Theology program at the VU and PThU tackles urgent themes such as racism, gender-based discrimination and inequality

Ónline symposium (16-17 Oct) to celebrate 25 Years of Bridging Gaps: Intercultural Theology for a More Human and Equal Society.

10/08/2020 | 2:30 PM

From 16 to 17 October, the online symposium "Building bridges towards a more humane society" celebrates the 25th anniversary of the international theology program Bridging Gaps. For a quarter of a century, the Vrije Universiteit Amsterdam (VU) and the Protestant Theological University (PThU) have trained participants to be theologians who pay attention to urgent themes the world currently addresses: racism, gender-based discrimination, economic inequality, people trafficking, especially in women, migration, and the climate crisis. Bridging Gaps continues the tradition of liberation theology that has put such themes on the agenda since the 1960s, but has faded into the background in recent decades. Click here for the full program.

Bridging Gaps is a good example of long-term commitment to many issues that matter at the moment. Participating students have different theological backgrounds, from conservative to progressive, but all rediscover liberating forms of  theology. Moreover, Bridging Gaps is an important source with this international network and experience. PThU professor Klaas Spronk: “Participants learn to look beyond and build bridges with people they otherwise would never talk to. This is a process of interaction by students and teachers of both universities, in reflection on church life in Amsterdam and a number of church congregations in the Netherlands. That’s very exciting, because it often exposes fixed beliefs in the field of faith and ethics.”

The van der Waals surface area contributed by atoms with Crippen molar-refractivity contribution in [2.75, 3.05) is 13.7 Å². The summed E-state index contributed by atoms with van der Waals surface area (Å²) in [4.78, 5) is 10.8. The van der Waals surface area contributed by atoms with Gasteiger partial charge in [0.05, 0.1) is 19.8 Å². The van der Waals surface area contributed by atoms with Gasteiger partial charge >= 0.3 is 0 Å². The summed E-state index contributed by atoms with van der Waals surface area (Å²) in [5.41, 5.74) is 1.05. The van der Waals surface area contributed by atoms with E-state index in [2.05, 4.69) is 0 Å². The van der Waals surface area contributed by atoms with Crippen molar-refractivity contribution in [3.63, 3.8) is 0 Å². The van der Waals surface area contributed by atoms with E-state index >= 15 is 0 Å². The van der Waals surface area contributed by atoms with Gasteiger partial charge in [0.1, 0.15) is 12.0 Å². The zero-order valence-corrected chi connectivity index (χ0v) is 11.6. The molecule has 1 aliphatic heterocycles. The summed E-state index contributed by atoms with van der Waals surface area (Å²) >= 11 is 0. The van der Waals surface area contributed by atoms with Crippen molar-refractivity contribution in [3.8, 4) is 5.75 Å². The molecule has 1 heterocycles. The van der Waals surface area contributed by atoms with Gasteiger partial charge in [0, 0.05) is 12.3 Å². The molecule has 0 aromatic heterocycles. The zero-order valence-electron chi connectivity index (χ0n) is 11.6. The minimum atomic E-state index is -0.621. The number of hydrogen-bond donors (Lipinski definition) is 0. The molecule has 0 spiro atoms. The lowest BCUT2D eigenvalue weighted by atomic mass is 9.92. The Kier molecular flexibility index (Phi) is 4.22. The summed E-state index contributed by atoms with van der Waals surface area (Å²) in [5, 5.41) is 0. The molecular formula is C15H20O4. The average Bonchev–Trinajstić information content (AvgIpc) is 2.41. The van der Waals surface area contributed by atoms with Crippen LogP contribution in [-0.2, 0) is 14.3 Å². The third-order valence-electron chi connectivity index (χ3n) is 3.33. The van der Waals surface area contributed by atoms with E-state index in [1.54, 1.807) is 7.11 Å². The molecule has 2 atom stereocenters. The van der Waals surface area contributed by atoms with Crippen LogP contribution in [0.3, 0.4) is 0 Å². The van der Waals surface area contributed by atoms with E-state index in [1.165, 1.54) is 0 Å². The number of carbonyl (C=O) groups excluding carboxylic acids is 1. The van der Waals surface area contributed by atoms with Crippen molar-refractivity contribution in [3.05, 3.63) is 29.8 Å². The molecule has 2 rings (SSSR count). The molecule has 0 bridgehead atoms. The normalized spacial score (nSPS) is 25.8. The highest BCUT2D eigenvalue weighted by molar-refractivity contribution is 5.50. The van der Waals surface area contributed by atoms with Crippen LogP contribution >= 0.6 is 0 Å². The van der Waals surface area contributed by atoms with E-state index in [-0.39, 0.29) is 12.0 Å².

Practical results Bridging Gaps
Former students of Bridging Gaps often implement lessons learned into their everyday life and country. VU professor Peter-Ben Smit: “For example, Manuel Ernesto, now a bishop, is committed to a refugee camp in the north of Mozambique. Another participant, Thane Htut Pan, has become a teacher of Gender Studies at an institute in Myanmar. He tries to teach his students about gender and its importance for men as well.” Furthermore, another student is devoted to the political situation in Colombia. And participants from Indonesia address pastoral care and advocacy around migration and trafficking of women. "These are sensitive themes that can only be put to discussion when students learn how to be persistent and to have courage," says Smit.

About Bridging Gaps
201007 Bridging Gaps TEXTBridging Gaps started in 1994 to facilitate intercultural and ecumenical exchange between participants from the Global South and promoting contextual theology. Participants learn how context influences one's understanding of theology, and how context can enrich theology. Twenty-five years later, more than 250 students from 40 countries of different faiths participated. In a world that is hardening, Bridging Gaps wants to focus on lasting relationships, solidarity across borders and building bridges where there is disagreement. And to do so in the areas of class, race and gender, and everything related to it (climate change, migration, abuse , etc.) to contribute to a more humane world based on religious inspiration.

How to register
Please send an e-mail to After registration you will receive a Zoom link and password to join the online streaming.